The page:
After some discussion on IRC, I think our best course of action here would be to at least make sure that we're not intentionally inflicting this situation upon ourselves, by making our poison patterns into canonical pointers on x86-64. As dmajor pointed out in comment 4, currently the mfbt/Poison code intentionally chooses an address in the hardware-inaccessible region for x86-64. We could change that to map an inaccessible page like it does on other architectures, which should work around this problem. We could then use any value in that page as a poison pattern, setting the low 3 bytes to whatever.
There is a strong rationale for using addresses inside the hardware-inaccessible region for poisoning: * Nothing can ever make those addresses accessible. Anything you can do with mmap and mprotect, in contrast, can be undone again, by accident or malice. * The hardware-inaccessible region is huge; the software-created poison region is only one page. It's therefore much easier to escape the software region. When I created this stuff, there weren't any frame-tree objects that were bigger than half a page, but it looks like it's getting used for a lot more stuff now. As such, it's disappointing to hear that the hardware doesn't report precise fault locations for addresses inside the permanently inaccessible region, and I would encourage y'all to try to find a way to report such crashes that does not involve giving up the above advantages.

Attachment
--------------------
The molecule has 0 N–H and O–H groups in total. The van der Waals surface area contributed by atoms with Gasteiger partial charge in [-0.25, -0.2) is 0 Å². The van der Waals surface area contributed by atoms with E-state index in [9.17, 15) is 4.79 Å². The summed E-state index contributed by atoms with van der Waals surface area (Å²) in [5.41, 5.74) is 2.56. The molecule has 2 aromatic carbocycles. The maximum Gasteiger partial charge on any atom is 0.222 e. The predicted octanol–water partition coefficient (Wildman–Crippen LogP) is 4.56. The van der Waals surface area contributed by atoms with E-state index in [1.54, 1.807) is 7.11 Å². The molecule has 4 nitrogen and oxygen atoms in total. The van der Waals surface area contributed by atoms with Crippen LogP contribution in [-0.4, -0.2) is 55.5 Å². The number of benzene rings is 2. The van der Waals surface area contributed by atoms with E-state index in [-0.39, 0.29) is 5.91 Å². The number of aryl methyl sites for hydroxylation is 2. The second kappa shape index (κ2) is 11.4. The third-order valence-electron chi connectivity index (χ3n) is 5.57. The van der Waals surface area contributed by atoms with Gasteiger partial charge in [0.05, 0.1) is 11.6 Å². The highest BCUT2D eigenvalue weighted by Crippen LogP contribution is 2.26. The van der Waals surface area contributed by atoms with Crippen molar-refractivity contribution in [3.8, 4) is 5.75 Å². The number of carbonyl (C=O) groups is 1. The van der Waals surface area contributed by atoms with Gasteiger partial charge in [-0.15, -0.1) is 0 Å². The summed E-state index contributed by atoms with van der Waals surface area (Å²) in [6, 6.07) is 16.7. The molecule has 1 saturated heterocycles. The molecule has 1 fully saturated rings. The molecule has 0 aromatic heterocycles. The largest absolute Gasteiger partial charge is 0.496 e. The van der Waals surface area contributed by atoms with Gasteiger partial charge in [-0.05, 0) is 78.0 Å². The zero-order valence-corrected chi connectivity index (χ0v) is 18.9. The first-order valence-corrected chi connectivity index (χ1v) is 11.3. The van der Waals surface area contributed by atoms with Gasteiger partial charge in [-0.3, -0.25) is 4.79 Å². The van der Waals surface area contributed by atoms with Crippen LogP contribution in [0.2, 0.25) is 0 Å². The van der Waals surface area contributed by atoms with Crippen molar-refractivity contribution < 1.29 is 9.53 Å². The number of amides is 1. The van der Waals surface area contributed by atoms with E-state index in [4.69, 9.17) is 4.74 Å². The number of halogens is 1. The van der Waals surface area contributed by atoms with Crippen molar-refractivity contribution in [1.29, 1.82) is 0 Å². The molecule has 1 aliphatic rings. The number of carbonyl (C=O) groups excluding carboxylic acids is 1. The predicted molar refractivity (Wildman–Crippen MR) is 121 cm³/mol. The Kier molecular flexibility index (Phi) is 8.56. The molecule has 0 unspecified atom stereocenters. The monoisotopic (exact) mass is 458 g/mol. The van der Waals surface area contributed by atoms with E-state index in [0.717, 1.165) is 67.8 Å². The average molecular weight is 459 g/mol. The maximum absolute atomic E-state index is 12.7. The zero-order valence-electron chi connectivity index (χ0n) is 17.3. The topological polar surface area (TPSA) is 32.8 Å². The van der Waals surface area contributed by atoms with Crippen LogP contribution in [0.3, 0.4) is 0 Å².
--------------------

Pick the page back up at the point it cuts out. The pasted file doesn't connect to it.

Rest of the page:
Zack: unfortunately this is broken at the hardware level. Accesses to memory addresses in that region are reported as general protection faults, and the address in question is not provided as a parameter.
(In reply to Ted Mielczarek [:ted.mielczarek] from comment #22) > Zack: unfortunately this is broken at the hardware level. Accesses to memory > addresses in that region are reported as general protection faults, and the > address in question is not provided as a parameter. Yes, that's what I said I was disappointed about. I just think the direct benefits of continuing to use the inaccessible region outweigh the negative side effects (needing to find some sort of workaround in breakpad/socorro).
On the Breakpad side, could we find the register used by the crashing frame? I think someone said that's the value that should contain the correct address.